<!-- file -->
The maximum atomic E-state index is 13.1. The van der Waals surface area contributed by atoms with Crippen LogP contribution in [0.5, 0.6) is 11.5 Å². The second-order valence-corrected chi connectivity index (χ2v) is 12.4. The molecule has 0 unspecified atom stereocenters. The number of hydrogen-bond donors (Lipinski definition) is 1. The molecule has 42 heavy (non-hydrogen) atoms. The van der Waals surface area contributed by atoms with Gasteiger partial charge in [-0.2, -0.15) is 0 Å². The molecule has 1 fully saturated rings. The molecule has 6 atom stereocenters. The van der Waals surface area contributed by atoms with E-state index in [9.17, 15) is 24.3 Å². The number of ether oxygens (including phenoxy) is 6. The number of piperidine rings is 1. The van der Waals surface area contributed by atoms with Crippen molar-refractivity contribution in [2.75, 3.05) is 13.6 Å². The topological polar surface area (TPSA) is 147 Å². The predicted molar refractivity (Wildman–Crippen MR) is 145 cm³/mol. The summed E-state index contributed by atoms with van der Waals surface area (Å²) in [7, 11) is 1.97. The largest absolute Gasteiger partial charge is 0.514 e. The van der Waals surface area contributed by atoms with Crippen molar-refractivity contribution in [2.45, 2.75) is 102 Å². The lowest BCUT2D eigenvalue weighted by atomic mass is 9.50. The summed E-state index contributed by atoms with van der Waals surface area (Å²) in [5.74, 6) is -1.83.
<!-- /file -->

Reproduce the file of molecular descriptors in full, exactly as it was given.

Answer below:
The maximum atomic E-state index is 13.1. The van der Waals surface area contributed by atoms with Crippen LogP contribution in [0.5, 0.6) is 11.5 Å². The second-order valence-corrected chi connectivity index (χ2v) is 12.4. The molecule has 0 unspecified atom stereocenters. The number of hydrogen-bond donors (Lipinski definition) is 1. The molecule has 42 heavy (non-hydrogen) atoms. The van der Waals surface area contributed by atoms with Gasteiger partial charge in [-0.2, -0.15) is 0 Å². The molecule has 1 fully saturated rings. The molecule has 6 atom stereocenters. The van der Waals surface area contributed by atoms with E-state index in [9.17, 15) is 24.3 Å². The number of ether oxygens (including phenoxy) is 6. The number of piperidine rings is 1. The van der Waals surface area contributed by atoms with Crippen molar-refractivity contribution in [2.75, 3.05) is 13.6 Å². The topological polar surface area (TPSA) is 147 Å². The predicted molar refractivity (Wildman–Crippen MR) is 145 cm³/mol. The summed E-state index contributed by atoms with van der Waals surface area (Å²) in [7, 11) is 1.97. The largest absolute Gasteiger partial charge is 0.514 e. The van der Waals surface area contributed by atoms with Crippen molar-refractivity contribution in [2.45, 2.75) is 102 Å². The lowest BCUT2D eigenvalue weighted by atomic mass is 9.50. The summed E-state index contributed by atoms with van der Waals surface area (Å²) in [5.74, 6) is -1.83.